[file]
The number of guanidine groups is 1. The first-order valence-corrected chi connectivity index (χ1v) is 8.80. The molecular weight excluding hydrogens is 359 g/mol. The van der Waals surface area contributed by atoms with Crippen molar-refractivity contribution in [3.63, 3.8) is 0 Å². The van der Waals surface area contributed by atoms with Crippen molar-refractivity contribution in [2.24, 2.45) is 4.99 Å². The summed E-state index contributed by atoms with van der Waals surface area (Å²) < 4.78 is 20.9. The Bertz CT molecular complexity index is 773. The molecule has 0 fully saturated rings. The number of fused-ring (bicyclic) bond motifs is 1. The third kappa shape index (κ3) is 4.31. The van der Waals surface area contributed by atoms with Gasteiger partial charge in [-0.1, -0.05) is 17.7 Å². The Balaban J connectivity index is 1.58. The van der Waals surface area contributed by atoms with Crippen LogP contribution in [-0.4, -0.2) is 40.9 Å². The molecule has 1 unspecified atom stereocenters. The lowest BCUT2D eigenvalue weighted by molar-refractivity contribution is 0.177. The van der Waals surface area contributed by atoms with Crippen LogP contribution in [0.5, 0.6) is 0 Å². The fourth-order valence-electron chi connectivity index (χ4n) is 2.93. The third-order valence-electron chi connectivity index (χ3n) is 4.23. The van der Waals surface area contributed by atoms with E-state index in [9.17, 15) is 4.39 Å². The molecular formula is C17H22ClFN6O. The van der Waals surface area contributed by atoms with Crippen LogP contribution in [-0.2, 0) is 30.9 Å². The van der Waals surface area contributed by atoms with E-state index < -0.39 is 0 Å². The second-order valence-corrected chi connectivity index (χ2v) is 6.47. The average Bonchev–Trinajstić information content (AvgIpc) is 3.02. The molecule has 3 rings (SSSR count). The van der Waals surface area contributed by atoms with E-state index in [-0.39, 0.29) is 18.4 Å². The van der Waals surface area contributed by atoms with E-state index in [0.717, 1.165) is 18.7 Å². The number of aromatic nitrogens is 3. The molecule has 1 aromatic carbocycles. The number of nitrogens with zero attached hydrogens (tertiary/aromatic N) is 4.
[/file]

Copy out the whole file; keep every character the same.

The number of guanidine groups is 1. The first-order valence-corrected chi connectivity index (χ1v) is 8.80. The molecular weight excluding hydrogens is 359 g/mol. The van der Waals surface area contributed by atoms with Crippen molar-refractivity contribution in [3.63, 3.8) is 0 Å². The van der Waals surface area contributed by atoms with Crippen molar-refractivity contribution in [2.24, 2.45) is 4.99 Å². The summed E-state index contributed by atoms with van der Waals surface area (Å²) < 4.78 is 20.9. The Bertz CT molecular complexity index is 773. The molecule has 0 fully saturated rings. The number of fused-ring (bicyclic) bond motifs is 1. The third kappa shape index (κ3) is 4.31. The van der Waals surface area contributed by atoms with Gasteiger partial charge in [-0.1, -0.05) is 17.7 Å². The Balaban J connectivity index is 1.58. The van der Waals surface area contributed by atoms with Crippen LogP contribution in [-0.4, -0.2) is 40.9 Å². The molecule has 1 unspecified atom stereocenters. The lowest BCUT2D eigenvalue weighted by molar-refractivity contribution is 0.177. The van der Waals surface area contributed by atoms with Crippen LogP contribution in [0.5, 0.6) is 0 Å². The fourth-order valence-electron chi connectivity index (χ4n) is 2.93. The third-order valence-electron chi connectivity index (χ3n) is 4.23. The van der Waals surface area contributed by atoms with E-state index in [9.17, 15) is 4.39 Å². The molecular formula is C17H22ClFN6O. The van der Waals surface area contributed by atoms with Crippen LogP contribution in [-0.2, 0) is 30.9 Å². The van der Waals surface area contributed by atoms with E-state index < -0.39 is 0 Å². The second-order valence-corrected chi connectivity index (χ2v) is 6.47. The average Bonchev–Trinajstić information content (AvgIpc) is 3.02. The molecule has 3 rings (SSSR count). The van der Waals surface area contributed by atoms with E-state index in [-0.39, 0.29) is 18.4 Å². The van der Waals surface area contributed by atoms with E-state index in [0.717, 1.165) is 18.7 Å². The number of aromatic nitrogens is 3. The molecule has 1 aromatic carbocycles. The number of nitrogens with zero attached hydrogens (tertiary/aromatic N) is 4.